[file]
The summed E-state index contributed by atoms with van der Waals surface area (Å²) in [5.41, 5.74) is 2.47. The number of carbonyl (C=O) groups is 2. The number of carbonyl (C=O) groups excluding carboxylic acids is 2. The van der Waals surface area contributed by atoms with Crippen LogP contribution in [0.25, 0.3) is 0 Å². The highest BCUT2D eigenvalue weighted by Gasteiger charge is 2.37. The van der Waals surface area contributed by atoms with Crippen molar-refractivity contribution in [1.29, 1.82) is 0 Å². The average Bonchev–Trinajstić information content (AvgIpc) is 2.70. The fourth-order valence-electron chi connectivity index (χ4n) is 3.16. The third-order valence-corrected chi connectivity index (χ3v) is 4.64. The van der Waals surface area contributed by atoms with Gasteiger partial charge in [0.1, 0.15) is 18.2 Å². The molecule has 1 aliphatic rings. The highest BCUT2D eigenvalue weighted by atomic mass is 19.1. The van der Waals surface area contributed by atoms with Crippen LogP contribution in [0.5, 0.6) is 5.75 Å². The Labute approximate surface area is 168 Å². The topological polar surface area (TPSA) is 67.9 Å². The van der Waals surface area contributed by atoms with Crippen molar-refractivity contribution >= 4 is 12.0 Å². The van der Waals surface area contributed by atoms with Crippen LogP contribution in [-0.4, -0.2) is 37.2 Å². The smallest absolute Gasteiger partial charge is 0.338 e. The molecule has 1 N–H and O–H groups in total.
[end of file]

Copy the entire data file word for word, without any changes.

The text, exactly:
The summed E-state index contributed by atoms with van der Waals surface area (Å²) in [5.41, 5.74) is 2.47. The number of carbonyl (C=O) groups is 2. The number of carbonyl (C=O) groups excluding carboxylic acids is 2. The van der Waals surface area contributed by atoms with Crippen LogP contribution in [0.25, 0.3) is 0 Å². The highest BCUT2D eigenvalue weighted by Gasteiger charge is 2.37. The van der Waals surface area contributed by atoms with Crippen molar-refractivity contribution in [1.29, 1.82) is 0 Å². The average Bonchev–Trinajstić information content (AvgIpc) is 2.70. The fourth-order valence-electron chi connectivity index (χ4n) is 3.16. The third-order valence-corrected chi connectivity index (χ3v) is 4.64. The van der Waals surface area contributed by atoms with Gasteiger partial charge in [0.1, 0.15) is 18.2 Å². The molecule has 1 aliphatic rings. The highest BCUT2D eigenvalue weighted by atomic mass is 19.1. The van der Waals surface area contributed by atoms with Crippen LogP contribution in [0.5, 0.6) is 5.75 Å². The Labute approximate surface area is 168 Å². The topological polar surface area (TPSA) is 67.9 Å². The van der Waals surface area contributed by atoms with Crippen molar-refractivity contribution >= 4 is 12.0 Å². The van der Waals surface area contributed by atoms with Crippen LogP contribution in [-0.4, -0.2) is 37.2 Å². The smallest absolute Gasteiger partial charge is 0.338 e. The molecule has 1 N–H and O–H groups in total.